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The Big Drawback of Boxee TV Cloud-Based DVR

Boxee TV offers unlimited cloud-based storage for recorded shows, but no local storage, so users must play monthly fees -- which are bound to increase -- for as long as they want access. What if Boxee goes out of business?

Boxee TV is a great option for unlimited DVR storage ... as long as you don’t mind paying monthly fees for eternity.

Boxee’s new Boxee TV could be a game changer with its $99 price point, dual HDTV tuners, input for antenna or basic cable service, electronic programming guide (EPG), pre-loaded apps and – the kicker – a DVR that records TV content automatically to the cloud for access from virtually any Web browser.

The service costs $14.99, and it is truly unlimited. Conceivably, you could record two channels simultaneously all day every day.

It definitely has the potential to triumph in cord-cutting circles, but there’s one big drawback: You cannot record content to local storage devices, be it USB- or network-attached, despite the unit boasting two USB ports and obviously an Ethernet port.

“We felt that it would be a confusing experience to have some content in the cloud and some locally (and therefore not available to stream from any device),” a Boxee spokesperson tells CE Pro, “and the cloud allows us to provide the unique offers of this product -- namely unlimited storage and access on all your devices.”

Of course this explanation is “total BS,” as networking and A/V specialist Bjorn Jensen of WhyReboot tells me (see his earlier piece on Boxee TV).

Technically, it would be simple to enable local storage for recorded content, but it wouldn’t fit Boxee’s business model. The service subsidizes the hardware, which is almost half the price of the original Boxee Box ($180).

Here’s the problem: If you want to watch your recorded TV content, you will have to pay $14.99 every month for as long as you want access to potentially hundreds or thousands of shows.

At that point, you are stuck with Boxee, even if they raise the rates to $19.99 per month or $29.99 per month …. You then become as much a hostage to Boxee as you would be to the cable or satellite providers whose cord you want to cut in the first place.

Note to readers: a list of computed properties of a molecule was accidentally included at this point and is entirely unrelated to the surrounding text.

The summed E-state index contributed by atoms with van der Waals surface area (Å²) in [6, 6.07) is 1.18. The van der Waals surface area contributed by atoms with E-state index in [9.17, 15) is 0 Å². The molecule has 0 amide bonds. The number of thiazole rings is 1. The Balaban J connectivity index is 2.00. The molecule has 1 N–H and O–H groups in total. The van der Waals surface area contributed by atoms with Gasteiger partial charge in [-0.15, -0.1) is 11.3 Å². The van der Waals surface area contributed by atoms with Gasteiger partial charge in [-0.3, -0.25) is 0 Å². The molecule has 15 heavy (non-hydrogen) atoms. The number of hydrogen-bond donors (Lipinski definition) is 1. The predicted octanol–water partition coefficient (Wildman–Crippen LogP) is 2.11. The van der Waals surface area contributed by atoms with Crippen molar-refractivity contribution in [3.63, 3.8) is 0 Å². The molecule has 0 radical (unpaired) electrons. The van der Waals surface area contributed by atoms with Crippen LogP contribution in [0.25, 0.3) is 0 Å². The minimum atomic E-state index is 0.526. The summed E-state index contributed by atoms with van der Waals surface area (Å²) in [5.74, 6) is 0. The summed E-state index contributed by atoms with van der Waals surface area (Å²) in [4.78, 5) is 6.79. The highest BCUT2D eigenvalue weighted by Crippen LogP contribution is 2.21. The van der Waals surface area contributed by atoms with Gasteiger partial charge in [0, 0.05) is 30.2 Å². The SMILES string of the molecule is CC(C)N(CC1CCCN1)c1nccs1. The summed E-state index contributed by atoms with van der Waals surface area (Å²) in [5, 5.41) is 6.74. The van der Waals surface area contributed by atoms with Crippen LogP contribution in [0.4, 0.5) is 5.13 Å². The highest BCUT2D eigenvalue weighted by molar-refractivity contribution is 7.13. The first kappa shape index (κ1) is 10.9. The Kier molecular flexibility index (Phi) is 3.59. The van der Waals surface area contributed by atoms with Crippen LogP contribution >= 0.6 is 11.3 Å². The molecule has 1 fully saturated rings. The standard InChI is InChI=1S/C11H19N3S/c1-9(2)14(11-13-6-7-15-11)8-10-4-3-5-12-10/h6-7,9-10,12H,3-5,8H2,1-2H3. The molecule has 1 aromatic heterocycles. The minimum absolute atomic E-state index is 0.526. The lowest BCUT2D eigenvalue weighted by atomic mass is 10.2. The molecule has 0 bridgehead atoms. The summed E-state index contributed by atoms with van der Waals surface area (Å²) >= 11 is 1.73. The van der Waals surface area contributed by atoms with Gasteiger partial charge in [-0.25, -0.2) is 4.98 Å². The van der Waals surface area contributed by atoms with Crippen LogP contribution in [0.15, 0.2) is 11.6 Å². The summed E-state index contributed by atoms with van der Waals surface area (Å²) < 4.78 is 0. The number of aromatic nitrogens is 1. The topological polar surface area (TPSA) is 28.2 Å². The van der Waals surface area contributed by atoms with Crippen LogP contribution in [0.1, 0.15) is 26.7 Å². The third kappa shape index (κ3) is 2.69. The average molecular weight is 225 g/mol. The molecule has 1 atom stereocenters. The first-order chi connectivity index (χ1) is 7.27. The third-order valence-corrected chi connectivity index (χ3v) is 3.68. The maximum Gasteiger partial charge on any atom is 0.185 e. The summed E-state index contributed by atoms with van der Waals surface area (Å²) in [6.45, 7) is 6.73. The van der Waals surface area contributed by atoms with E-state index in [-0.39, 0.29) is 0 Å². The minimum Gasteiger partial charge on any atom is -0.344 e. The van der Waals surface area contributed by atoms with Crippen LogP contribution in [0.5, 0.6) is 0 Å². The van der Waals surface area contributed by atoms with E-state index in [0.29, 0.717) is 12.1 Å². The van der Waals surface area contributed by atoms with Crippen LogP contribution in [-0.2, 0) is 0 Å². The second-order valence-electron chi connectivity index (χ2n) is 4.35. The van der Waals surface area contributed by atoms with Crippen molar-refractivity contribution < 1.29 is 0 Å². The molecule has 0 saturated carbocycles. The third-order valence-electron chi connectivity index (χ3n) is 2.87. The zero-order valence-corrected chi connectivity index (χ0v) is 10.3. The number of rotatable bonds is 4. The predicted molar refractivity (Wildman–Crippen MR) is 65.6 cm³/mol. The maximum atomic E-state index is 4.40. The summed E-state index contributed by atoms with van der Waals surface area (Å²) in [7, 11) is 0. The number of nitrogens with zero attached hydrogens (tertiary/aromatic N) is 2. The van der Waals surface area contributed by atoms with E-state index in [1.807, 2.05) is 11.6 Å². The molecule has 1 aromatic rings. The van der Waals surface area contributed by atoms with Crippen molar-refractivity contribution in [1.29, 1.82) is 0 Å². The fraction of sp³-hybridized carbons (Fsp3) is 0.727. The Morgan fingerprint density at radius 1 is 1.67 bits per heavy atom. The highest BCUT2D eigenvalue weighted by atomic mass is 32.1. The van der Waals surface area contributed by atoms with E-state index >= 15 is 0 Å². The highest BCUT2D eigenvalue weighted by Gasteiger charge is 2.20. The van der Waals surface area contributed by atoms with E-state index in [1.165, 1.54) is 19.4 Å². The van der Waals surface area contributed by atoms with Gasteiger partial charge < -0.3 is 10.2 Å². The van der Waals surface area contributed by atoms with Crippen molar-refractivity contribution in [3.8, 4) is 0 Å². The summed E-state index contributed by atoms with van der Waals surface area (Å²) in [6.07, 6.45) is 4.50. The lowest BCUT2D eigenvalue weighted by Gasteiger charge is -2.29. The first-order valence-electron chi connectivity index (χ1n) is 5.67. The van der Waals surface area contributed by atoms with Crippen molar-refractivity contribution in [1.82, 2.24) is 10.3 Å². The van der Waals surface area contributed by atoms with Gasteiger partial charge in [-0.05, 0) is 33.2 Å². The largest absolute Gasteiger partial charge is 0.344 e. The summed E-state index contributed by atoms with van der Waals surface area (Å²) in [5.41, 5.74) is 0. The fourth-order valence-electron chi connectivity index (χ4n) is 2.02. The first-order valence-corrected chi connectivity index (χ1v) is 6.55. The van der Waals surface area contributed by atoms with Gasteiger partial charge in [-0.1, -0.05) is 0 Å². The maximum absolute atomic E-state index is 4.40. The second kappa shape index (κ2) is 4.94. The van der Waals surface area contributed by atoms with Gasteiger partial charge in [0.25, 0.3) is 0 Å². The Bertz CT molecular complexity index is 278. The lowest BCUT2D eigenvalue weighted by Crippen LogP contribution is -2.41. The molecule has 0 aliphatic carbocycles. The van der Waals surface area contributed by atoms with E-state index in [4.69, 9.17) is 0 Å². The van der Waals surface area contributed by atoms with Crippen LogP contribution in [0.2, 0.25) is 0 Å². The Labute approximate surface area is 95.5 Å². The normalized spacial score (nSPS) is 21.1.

In fact, I suspect Boxee is offering unlimited storage to make users especially beholden to them. The more content you have, the less likely you are to drop the service.

Also, what if Boxee goes out of business? Again, you’ll be out of luck, as we have seen with HDGiants and even Walmart at one time.

RELATED: Perils of DRM: What Happens to Your Digital Content if the Provider Goes out of Business?

Also, what if Boxee TV for some reason doesn’t pass muster with the DRM police, the paranoid folks in the cable industry, or even the FCC? It wouldn’t be the first time Boxee technology faced cord-cutting foes.

I like the idea of cloud-based DVR storage – especially of the unlimited variety -- with access from virtually any place at any time.

I don’t, however, want to be beholden to Boxee for eternity, especially if they increase the monthly service fees, which is bound to happen at some point.

Meanwhile, Boxee is limiting support for shared local content on the home network in this next product iteration compared to the original box.

A spokesperson tells CE Pro, “Boxee TV will still have good local file playback, it just is not a key feature of the product and will not be as exhaustive as the Boxee Box's local file support.”

I’m certainly not begrudging Boxee their business model. I just don’t know if it’s right for me.

It’s a deal-breaker for Jensen, who enjoys Windows Media Center paired with a good antenna and a HDHomerun dual tuner from Silicon Dust, with plenty of local storage and no monthly fees for DVR service, and few repercussions if his hardware/software providers go out of business.